Are We on the Verge of an Exodus of Immigrant Entrepreneurs?
The debate has been raging for a while now concerning immigrant entrepreneurs and what could or should be done to keep them--and the jobs they create through their startups--in the U.S. Startup visas and other policies to make it easier for them to stay and start new firms have been a part of numerous pieces of legislation on Capitol Hill.
Apparently, while the debate has continued, more immigrant entrepreneurs are deciding that they are tired of waiting.
A new Kauffman Foundation study finds that the number of high-tech, immigrant-founded startups is on the verge of decline. "America's New Immigrant Entrepreneurs: Then and Now" shows that the proportion of immigrant-founded companies nationwide has slipped from 25.3 percent to 24.3 percent since 2005. The drop is even more pronounced in Silicon Valley, where the percentage of immigrant-founded startups declined from 52.4 percent to 43.9 percent.
A whiter (but not brighter) Silicon Valley?
"For several years, anecdotal evidence has suggested that an unwelcoming immigration system and environment in the U.S. has created a 'reverse brain drain.' This report confirms it with data," said Dane Stangler, director of Research and Policy at the Kauffman Foundation. "To maintain a dynamic economy, the U.S. needs to embrace immigrant entrepreneurs."
The implications of the research findings are the subject of a book recently released by Vivek Wadhwa, director of research at the Center for Entrepreneurship and Research Commercialization at the Pratt School of Engineering, Duke University.
The Immigrant Exodus: Why America Is Losing the Global Race to Capture Entrepreneurial Talent, draws on the research to show that the United States is in the midst of a historically unprecedented halt in high-growth, immigrant-founded startups.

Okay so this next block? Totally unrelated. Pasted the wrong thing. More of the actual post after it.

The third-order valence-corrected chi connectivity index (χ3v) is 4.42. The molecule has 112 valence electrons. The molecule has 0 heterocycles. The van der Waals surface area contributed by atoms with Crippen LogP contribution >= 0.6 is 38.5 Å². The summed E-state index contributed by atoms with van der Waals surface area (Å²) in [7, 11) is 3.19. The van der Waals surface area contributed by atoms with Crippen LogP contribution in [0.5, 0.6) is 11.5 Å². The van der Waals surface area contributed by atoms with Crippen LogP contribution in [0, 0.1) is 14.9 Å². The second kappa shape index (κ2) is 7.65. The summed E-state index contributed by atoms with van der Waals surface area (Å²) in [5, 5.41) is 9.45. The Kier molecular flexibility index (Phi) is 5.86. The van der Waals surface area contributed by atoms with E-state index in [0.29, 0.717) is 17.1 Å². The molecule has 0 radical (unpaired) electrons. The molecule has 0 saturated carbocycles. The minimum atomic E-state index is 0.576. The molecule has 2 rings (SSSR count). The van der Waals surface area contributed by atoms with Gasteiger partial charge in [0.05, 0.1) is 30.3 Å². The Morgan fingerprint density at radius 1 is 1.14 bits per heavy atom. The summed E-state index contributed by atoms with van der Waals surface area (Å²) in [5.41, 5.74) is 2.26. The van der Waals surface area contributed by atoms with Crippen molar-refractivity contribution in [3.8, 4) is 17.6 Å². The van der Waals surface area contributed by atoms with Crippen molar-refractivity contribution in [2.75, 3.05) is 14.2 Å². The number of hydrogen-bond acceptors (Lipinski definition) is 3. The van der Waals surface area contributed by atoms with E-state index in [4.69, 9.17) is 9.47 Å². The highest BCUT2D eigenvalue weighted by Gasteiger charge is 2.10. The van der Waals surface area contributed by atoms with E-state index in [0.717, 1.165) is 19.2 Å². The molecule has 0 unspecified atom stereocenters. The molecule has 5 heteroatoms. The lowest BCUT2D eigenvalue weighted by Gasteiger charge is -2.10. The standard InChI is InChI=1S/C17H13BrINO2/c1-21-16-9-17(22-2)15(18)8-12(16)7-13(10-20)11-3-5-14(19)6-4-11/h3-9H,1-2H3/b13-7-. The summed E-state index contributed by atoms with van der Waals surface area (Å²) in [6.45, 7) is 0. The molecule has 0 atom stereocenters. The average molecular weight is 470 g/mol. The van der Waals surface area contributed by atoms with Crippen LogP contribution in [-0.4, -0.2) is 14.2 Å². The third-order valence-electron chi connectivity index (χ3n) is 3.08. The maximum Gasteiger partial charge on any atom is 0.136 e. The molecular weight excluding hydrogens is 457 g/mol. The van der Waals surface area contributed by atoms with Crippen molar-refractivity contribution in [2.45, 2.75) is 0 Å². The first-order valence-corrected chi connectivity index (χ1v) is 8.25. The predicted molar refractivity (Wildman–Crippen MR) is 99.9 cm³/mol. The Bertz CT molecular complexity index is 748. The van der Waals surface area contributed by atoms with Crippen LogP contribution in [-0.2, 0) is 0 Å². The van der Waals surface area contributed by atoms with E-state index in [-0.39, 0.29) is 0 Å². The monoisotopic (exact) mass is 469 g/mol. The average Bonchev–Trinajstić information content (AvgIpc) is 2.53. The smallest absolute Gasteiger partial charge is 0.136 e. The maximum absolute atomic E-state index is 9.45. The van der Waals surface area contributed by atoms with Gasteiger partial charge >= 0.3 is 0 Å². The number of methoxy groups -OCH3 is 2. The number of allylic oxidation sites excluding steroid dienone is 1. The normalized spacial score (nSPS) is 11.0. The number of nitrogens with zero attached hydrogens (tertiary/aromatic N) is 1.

"The U.S. risks losing a key growth engine just when the economy needs job creators more than ever," said Wadhwa. "The U.S. can reverse these trends with changes in policies and opportunities, if it acts swiftly. It is imperative that we create a startup visa for these entrepreneurs and expand the number of green cards for skilled foreigners to work in these startups. Many immigrants would gladly remain in the United States to start and grow companies that will lead to jobs."
With funding from the Kauffman Foundation, Wadhwa has launched a website — ImmigrantExodus.com — as a resource for journalists and a voice for immigrant entrepreneurs.
Immigrant founders, who are most likely to start companies in the innovation/manufacturing-related services (45 percent) and software (22 percent) industries, employed about 560,000 workers and generated an estimated $63 billion in sales from 2006 to 2012, underscoring the continuing importance of high-skilled immigrants to U.S. economic expansion.
Immigrant-founded firms were most likely to be located in traditional immigration gateway states: California (31 percent), Massachusetts (9 percent), Texas (6 percent), Florida (6 percent), New York (5 percent) and New Jersey (5 percent).